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I was just wondering what happens when you leave a Prius sitting for weeks/months. Will the battery "die"? If you truly have a "dead" battery, will the ICE start up as soon as you put your foot on the pedal? Just wondering in case I took a trip to Europe for a few months or something... Any thoughts or answers?

thanks
 

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you'd need to disconnect or do some other maintaining of the 12v accessory battery if you're leaving the car undriven for that long...

Without the 12v battery, which powers up the car's computers and connects up the hybrid battery, you cannot start your Prius. The hybrid battery is the one that starts the gas engine, but the hybrid battery isn't connected until the computers are powered up by the 12v battery... The hybrid battery should be fine for the timeframe you're talking about, but the 12v battery won't last that long without some help.
 

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ephrumsirc said:
I was just wondering what happens when you leave a Prius sitting for weeks/months. Will the battery "die"? If you truly have a "dead" battery, will the ICE start up as soon as you put your foot on the pedal? Just wondering in case I took a trip to Europe for a few months or something... Any thoughts or answers?

thanks
You need to turn off the Smart Entry feature if you leave your car for more than a few weeks. The sensor sends out a small signal, every 30 seconds or so, looking for the "fob". Over a period of time, this will drain the battery. The security system will also drain the battery. Smart entry is disabled by means of a small button under the steering wheel just above the cutout where your feet go.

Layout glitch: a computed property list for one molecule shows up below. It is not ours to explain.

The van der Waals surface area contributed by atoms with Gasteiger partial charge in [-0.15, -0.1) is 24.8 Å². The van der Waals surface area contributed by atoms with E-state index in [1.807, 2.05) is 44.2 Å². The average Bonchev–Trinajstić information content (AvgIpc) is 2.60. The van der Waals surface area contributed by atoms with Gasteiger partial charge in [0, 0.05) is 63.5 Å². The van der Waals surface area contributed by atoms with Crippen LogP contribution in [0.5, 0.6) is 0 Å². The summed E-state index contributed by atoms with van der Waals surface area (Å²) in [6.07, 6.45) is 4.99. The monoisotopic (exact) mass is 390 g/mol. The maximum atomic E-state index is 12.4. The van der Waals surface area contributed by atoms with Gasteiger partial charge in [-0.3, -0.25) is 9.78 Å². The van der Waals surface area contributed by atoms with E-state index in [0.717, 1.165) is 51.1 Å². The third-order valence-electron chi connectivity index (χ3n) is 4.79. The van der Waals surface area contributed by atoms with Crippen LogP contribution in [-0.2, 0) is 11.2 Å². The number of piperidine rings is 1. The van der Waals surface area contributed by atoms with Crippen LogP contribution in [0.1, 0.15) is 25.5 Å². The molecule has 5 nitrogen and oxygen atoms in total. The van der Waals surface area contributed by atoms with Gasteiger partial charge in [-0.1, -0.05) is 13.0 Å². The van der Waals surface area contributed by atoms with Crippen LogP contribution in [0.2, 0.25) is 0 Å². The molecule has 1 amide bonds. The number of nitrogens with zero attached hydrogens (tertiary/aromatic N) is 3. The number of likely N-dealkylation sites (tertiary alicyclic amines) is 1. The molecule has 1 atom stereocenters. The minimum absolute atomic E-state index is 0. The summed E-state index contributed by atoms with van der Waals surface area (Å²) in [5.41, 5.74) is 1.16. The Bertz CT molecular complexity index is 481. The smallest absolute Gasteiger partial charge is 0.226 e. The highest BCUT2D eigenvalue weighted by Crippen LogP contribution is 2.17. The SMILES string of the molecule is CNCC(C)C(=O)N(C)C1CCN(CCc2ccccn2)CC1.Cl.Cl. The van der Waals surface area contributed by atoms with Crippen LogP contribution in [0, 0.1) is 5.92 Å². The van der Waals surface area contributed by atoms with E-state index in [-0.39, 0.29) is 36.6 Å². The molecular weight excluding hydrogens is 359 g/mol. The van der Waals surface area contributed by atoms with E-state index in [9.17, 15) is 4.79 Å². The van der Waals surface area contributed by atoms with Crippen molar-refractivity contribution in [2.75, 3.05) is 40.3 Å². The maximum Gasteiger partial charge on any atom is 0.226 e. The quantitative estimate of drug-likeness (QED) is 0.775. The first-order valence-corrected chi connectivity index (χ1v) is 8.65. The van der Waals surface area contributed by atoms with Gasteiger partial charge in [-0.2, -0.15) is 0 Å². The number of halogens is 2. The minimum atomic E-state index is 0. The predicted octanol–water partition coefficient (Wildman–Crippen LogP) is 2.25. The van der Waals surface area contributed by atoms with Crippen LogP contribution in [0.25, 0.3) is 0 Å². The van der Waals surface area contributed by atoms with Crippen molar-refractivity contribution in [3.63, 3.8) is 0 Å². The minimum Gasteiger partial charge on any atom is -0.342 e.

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I've been thinking about this problem as I usually leave my car for two weeks in an airport carpark and I may have to leave it for four weeks next winter. A possible solution might be to leave a solar panel on the dashboard and plugged into the cigarette lighter socket. This would supply a trickle charge to the battery whenever there is any bright sunlight so would be useless in an enclosed carpark.
Incidentally, the cigarette lighter socket is inside the central armrest storage box in the UK version. There is no cigarette lighter as such and if you want an ashtray it's an optional extra. Luckily I don't smoke.

I've had my Prius for nearly 11 weeks and I still haven't seen another one.

Cheers, Nick
 

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US 2004 Prius has two 12v accessory outlets, one on the dash, center, close to the passenger's knee, and the second is in the center console box. No cigarette lighter (just plastic plugs), and the ashtray is an optional accessory.

Problem is, the 12v accessory outlets are powered off when the car is off, so a solar charger plugged directly into the outlets will not work. You'd have to wire it directly to the 12v accessory battery.

(The classic Prius also shuts off its outlets when the car is off. Coastaletech does have a jumper mod to make the outlet always on, though.)
 

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I checked and the UK Prius 2004 has only one 12 V outlet and this is in the centre storage compartment and it is isolated when power is off. This means I have to switch on to ACC to be able to use my compressor to pump the tyres, something I never had to do with any other car I owned.

I suppose the solar panel could be connected to the 12V battery and could sit on the rear 'shelf'. Those I have seen advertised in UK come with croc clips as well as cigarette lighter plug.

It would be really useful if there was a list of which devices were driven by which battery.

Nick
 

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The dealer PDI information stated the 12V battery should be charged if the car is left unused every 2 weeks. Trickel charge is recommended. If left longer, the engine should be run in maintenance mode for 30 minutes every 2 months. If the HV battery goes flat, it has to be changed :(

Best would be to get someone to give it a short drive once a week. For parking at the airport for 2 weeks or more, maybe you should put a portable gas generator with 12VDc output (or mains and a charger) in the back incase the 12V has gone flat so you can get enough charge to start up.